College football rules allow either team to score a one-point safety after a touchdown. Say that Team B blocks Team A's extra-point attempt, and a player on Team B picks up the ball on the 1-yard line. Looking for an opening, the player with the ball runs backwards voluntarily into his end zone, where he is tackled. Team A receives one point for the conversion safety, and the score is now 7-0. Team A then kicks off from its own 30-yard line, as after any touchdown. A conversion safety has occurred at least once in the NCAA, in a game between Texas and Texas A&M in 2004. Following the Longhorns TD from a blocked punt, the ensuing PAT was blocked and recovered by a Texas A&M player on the one yard line. The player tried to make a return, but was tackled in his own endzone for a one point safety.
Although exceedingly unlikely, college football's rules also allow the defensive team to score a one-point conversion safety on a PAT or conversion try. One possible scenario: Team B blocks Team A's extra-point attempt, and a player on Team B picks up the loose ball and runs towards the opposite end zone. Before reaching the goal line, he fumbles the ball and it is recovered by a player from Team A, who then voluntarily runs into his own end zone and is tackled. Team B would score one point for the conversion safety and the score would then be 6-1. No team has ever scored a defensive conversion safety in a college football game. However, the rule is notable as being the only way a team may finish a game with a score of exactly one point in American football.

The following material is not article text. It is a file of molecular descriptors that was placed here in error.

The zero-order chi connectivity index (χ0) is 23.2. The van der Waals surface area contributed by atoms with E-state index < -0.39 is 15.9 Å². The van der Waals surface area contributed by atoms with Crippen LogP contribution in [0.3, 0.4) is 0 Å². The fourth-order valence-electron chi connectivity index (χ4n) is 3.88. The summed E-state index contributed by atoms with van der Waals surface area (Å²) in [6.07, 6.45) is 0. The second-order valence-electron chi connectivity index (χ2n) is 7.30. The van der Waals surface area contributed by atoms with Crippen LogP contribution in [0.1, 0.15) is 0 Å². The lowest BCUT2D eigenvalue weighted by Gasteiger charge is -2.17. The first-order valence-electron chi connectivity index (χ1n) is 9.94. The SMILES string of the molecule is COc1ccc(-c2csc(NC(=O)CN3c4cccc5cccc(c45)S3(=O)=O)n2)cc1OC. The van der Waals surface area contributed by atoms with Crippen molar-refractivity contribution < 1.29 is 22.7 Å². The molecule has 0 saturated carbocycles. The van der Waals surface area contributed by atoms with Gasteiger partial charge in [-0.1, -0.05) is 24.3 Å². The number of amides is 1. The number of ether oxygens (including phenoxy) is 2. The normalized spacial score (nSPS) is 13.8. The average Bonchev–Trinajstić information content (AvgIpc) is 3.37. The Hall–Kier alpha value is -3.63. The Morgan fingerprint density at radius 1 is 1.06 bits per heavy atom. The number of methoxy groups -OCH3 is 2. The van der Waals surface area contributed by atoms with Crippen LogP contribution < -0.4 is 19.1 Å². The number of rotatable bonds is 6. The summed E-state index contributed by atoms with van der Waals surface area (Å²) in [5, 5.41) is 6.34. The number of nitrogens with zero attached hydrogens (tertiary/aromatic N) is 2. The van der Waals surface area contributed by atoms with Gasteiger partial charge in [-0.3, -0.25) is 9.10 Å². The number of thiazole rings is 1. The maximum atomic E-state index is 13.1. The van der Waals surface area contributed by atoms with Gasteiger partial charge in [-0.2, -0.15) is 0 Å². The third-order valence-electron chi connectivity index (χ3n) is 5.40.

The NFL also has a one-point "conversion safety" rule, but such a safety can only be scored by the offense. According to former NFL referee Jerry Markbreit:
"Under NFL rules, an unsuccessful extra-point is dead if kicked, but while attempting a two-point try, it is possible for a safety to be ruled if the defensive team forces the ball back into their own end zone and they recover. One point would be awarded [to the offense], instead of the two points that are normally awarded for safeties. Although the offense would still kick off, since they just scored a touchdown"This scenario would cover a situation where, for example, an offensive player fumbles the ball short of the goal line on a 2-point try, a defensive player knocks the loose ball into the end zone, and a co-defender falls on it to prevent an offensive player from retrieving it for a two-point conversion. The offense would receive one point for the conversion safety, and then they would kick off as they normally would after a touchdown.
Only two NFL games have ever ended in overtime with a safety: In 1989 when the Minnesota Vikings defeated the Los Angeles Rams 23-21 when Mike Merriweather blocked a punt into the end zone, and in 2004 when the Chicago Bears defeated the Tennessee Titans 19-17 when Billy Volek fumbled in his own end zone and a teammate recovered it but was unable to get out of the end zone. A 1989 pre-season game also ended in an overtime safety.
The National Collegiate Athletic Association does not keep individual statistics for safeties. Three Division I-A teams have scored three safeties in a game: Arizona State in 1996; North Texas in 2003; and Bowling Green in 2005. In Division I-AA, the University of Massachusetts in 2007 scored only 6 points in a game, from three safeties against Rhode Island. UMass had also scored three safeties in a game against Albany in 2005, a Division I-AA record.